Let’s see. Almost 6 days to get to this point. But, the starter is made and can now be saved and used again. So, unless I mess up the starter I have, I should not have to make any more for, say, 100 years!! Now we start the bread making process. This will take 2 1/2 days, or there abouts.
For the starter: (04/13/10) See Note #4 below
• 1 piece of starter the size of a tangerine (kept out at room temperature for 6 to 8 hours or in the refrigerator for a few days)
• 2 cups warm water
• 2 cups organic, unbleached white or all-purpose flour
1. (04/13/10) Break up the starter, dilute it in the water, and mix in the flour. Cover this mixture loosely and set it aside in a warm spot for 18–24 hours or until it is quite bubbly.
After mixing the 2 cups of water and the 2 cups of flour. Let this sit and rise. Remember: There is only wild yeast in this bread. No cultured yeast. So be patient!!
For the dough: (Not quite yet, but soon!)
• 2 1/2 cups organic, unbleached white or all-purpose flour
• 1 1/2 teaspoons salt
• 3/4 cup starter from the previous step
• 3/4 cup cool water
• Cooking oil (to grease the bowl)
2. Mix the flour and salt together in a food processor fitted with the plastic dough blade. Pour the starter in and pulse the machine several times to mix the ingredients. Then, with the machine running, slowly add the water and continue mixing for a few minutes (If you don’t have a food processor, simply mix the dough in a bowl for about 5 minutes, until it forms a ball.)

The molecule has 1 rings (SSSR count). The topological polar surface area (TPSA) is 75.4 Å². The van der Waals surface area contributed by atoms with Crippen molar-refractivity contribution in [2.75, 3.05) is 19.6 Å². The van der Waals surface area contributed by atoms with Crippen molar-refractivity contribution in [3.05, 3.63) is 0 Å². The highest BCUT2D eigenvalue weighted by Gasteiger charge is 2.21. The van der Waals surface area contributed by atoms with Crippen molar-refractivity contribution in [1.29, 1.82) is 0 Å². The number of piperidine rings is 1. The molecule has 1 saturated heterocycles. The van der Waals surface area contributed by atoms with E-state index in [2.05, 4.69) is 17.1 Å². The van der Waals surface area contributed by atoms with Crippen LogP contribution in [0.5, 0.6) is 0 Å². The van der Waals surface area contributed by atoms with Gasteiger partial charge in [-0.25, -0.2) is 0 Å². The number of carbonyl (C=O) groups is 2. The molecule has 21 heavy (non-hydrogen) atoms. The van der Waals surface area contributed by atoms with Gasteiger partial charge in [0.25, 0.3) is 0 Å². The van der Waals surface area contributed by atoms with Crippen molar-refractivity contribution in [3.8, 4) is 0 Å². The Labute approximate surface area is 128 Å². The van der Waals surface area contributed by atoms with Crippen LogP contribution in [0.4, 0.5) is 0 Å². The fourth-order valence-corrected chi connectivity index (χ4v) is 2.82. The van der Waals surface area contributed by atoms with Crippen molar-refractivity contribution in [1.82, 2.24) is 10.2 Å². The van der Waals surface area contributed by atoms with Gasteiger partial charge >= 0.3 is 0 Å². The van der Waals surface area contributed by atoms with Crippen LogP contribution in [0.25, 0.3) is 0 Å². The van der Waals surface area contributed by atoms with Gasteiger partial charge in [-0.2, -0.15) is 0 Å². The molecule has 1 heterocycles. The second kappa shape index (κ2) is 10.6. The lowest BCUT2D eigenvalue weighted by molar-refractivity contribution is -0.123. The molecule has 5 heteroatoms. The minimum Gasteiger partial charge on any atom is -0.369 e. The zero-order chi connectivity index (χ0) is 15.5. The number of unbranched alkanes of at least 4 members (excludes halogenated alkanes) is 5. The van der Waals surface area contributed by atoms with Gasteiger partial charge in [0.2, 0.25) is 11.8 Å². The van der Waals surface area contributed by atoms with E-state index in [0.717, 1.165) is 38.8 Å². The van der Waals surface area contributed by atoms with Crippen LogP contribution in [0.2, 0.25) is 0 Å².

3. Remove the mixture from the bowl and place it on a well-floured work table and round it into a ball.
4. Let the dough rise in a well-oiled bowl, covered, in the refrigerator for 12–15 hours. Remove from the refrigerator and allow it to warm up at room temperature for 2 hours.
5. Divide the dough into 2 pieces, and stretch them into tight baguette shapes. Place each one on a baguette tray or a parchment-lined baking tray.
6. Cover the baguettes and let them rise for 6–7 hours, until they have doubled in size.
7. Preheat the oven to 450° F.
8. Using a sharp razor blade, slash the tops of the loaves diagonally 3 or 4 times (this will allow them to expand more easily while baking) and spray them with a fine mist of water from a spray bottle.
9. Place the loaves in the oven and immediately spray them, along with the walls and floor of the oven, with water. Repeat this step after about 5 minutes of baking.
10. Bake the loaves 25–30 minutes, until they are entirely golden and the crust is crisp and blistered. Cool on a rack for 15 minutes before slicing.
1. The (Dates) represent the days that I performed the stated tasks.
2. Step #4 (04/09/10). I added 1 c King Arthur flour and 10 T of water. I placed the starter in a bowl and covered it with a warm, damp towel.
3. This starter is the same starter that Boudain Bakery in San Francisco uses. They have had theirs since 1849.
4. (04/13/10) It looks like this amount of starter is enough for about 8 loaves.
I know it looks like a bread making. But, I won’t normally change any new recipe until I have tried it. Then I can see how the recipe works and can change it at that point. Cheers!